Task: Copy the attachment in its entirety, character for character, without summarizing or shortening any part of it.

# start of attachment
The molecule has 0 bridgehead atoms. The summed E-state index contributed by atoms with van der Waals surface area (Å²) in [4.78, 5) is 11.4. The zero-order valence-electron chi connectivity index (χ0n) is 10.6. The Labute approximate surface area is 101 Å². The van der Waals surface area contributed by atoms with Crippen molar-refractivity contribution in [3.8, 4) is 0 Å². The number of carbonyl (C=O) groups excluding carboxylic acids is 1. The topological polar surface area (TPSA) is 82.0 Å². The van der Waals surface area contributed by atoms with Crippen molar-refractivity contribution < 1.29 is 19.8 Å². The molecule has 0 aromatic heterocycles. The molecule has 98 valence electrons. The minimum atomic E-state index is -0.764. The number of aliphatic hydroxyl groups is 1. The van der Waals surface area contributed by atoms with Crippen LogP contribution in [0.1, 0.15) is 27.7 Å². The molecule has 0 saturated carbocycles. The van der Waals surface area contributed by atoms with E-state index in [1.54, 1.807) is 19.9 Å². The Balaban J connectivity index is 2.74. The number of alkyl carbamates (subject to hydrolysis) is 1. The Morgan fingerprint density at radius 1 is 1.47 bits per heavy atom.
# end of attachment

The molecule has 0 bridgehead atoms. The summed E-state index contributed by atoms with van der Waals surface area (Å²) in [4.78, 5) is 11.4. The zero-order valence-electron chi connectivity index (χ0n) is 10.6. The Labute approximate surface area is 101 Å². The van der Waals surface area contributed by atoms with Crippen molar-refractivity contribution in [3.8, 4) is 0 Å². The number of carbonyl (C=O) groups excluding carboxylic acids is 1. The topological polar surface area (TPSA) is 82.0 Å². The van der Waals surface area contributed by atoms with Crippen molar-refractivity contribution < 1.29 is 19.8 Å². The molecule has 0 aromatic heterocycles. The molecule has 98 valence electrons. The minimum atomic E-state index is -0.764. The number of aliphatic hydroxyl groups is 1. The van der Waals surface area contributed by atoms with Crippen LogP contribution in [0.1, 0.15) is 27.7 Å². The molecule has 0 saturated carbocycles. The van der Waals surface area contributed by atoms with E-state index in [1.54, 1.807) is 19.9 Å². The Balaban J connectivity index is 2.74. The number of alkyl carbamates (subject to hydrolysis) is 1. The Morgan fingerprint density at radius 1 is 1.47 bits per heavy atom.